More Spa Shopping
By: Todd Sabino, Consumer's Review Digest
- How long have they been in business ?
- How strong is their dealer network ?
- How good is their aftermarket support ?
- Do they properly support their warranties ?
- Can you easily repair the units ?
- Can you easily get parts for not only this
year's spas, but those of 5 years ago ? 10 years ago ?
- How expensive are the aftermarket parts
? Are they generic or proprietary parts ?
- Are the electronics generally stable ?
- Are they known "leakers" ?
- Are they generally energy efficient ?
- What is the value for the price ?
- What do current owners say about them ? Are
they generally satisfied of dissatisfied ?
Think about automobiles. You can buy a
Luxury Class car like a Mercedes Benz for $80,000 and you can buy a
Toyota Camry for $15,000. That does not necessarily mean that
the Toyota is a bad car. As a matter of fact it is a great
car. It does not try to be a Mercedes and the average buyer of
the Toyota is not looking for a Mercedes either. They are
simply in different "Classes" of cars.
Think of Hot Tub Spas the same
way. Not everyone who goes out to buy a spa wants (or
needs) a $9000 Luxury Class spa. But there are some
people who do. Some people will buy that $80,000 Mercedes as
well ! You can buy spas at all different price points and
there will be a wide variety of quality available as you go from
manufacturer to manufacturer. Not all manufacturers go after the
Luxury Class market, but that does not make them a "bad"
spa. This is an important point.
Don't get "turned off" if a salesman
tells you that if you don't get the $9000 spa, all you'll get is
junk - that is not true. There are many spas in the $3500 -
$4500 price range that are darn good units. They just may not
have a lot of the fancy features and "bells &
whistles" that the $9000 spa has. However you may not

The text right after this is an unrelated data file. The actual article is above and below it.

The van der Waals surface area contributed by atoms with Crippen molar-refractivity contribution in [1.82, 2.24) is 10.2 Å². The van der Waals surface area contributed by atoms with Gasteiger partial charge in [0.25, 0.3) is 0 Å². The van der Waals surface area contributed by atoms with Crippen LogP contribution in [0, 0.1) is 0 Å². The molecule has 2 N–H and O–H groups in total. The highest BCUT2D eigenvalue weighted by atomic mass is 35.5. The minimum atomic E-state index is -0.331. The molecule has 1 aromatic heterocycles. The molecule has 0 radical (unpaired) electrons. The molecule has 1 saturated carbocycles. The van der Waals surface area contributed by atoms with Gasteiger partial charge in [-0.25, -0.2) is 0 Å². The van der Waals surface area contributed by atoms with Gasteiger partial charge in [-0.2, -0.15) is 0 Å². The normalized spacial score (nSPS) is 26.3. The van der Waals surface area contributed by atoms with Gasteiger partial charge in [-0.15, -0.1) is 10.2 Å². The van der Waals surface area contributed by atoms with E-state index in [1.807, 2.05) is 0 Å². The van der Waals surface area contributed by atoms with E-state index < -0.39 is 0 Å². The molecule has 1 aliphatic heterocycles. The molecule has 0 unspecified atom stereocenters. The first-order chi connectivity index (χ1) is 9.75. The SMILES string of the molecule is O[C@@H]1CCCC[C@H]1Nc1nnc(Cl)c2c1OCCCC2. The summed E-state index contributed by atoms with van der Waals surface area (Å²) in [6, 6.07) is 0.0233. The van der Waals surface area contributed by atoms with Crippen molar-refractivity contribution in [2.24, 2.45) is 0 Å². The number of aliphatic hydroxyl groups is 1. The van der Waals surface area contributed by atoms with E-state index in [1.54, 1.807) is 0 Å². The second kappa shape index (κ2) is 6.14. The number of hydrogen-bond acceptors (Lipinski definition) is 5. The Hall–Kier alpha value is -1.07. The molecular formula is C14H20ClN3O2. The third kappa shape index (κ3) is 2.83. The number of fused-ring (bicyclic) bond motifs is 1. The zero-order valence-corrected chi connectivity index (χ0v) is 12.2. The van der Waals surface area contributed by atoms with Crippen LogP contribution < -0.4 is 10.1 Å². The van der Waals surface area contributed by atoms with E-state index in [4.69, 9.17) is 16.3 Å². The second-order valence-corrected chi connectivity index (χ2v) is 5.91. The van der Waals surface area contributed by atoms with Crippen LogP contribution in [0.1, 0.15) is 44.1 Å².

need all those features.
Some people go out shopping for a spa with
three or four thousand dollars in their pocket and get turned off
because the salesmen only try to push the very expensive units by
telling them that the less expensive units are not good. A lot
of these people end up not buying a spa at all because they don't
feel that they can get a good unit in their price range. This
is simply not true at all.
Remember, you can buy a great spa for $4000
and you can buy a piece of junk for $7000 - so price does not always
ensure a high quality product. Many of the larger
manufacturers now offer a wide range of price points and quality for
their units. If you like a particular brand, you can choose
either their "high end" or their "lower
end". This is a very convenient situation for many
shoppers. A "lower end" unit from a quality company
can turn out to be a great spa as well.
The reverse situation is also possible.
Some manufacturers do produce extremely "low end" units at
very enticing price points. However, sometimes you find that both
features and quality are lacking in those units.
Your best defense is to do your homework and
look at a number of different units at different price points from
different dealers before you make your final decision. So what does
this all mean ? It means that hot tub spas are very relaxing
and you will really love having one, but you should be a smart
shopper to get the best value for your money.
to Spa Buyer's Guide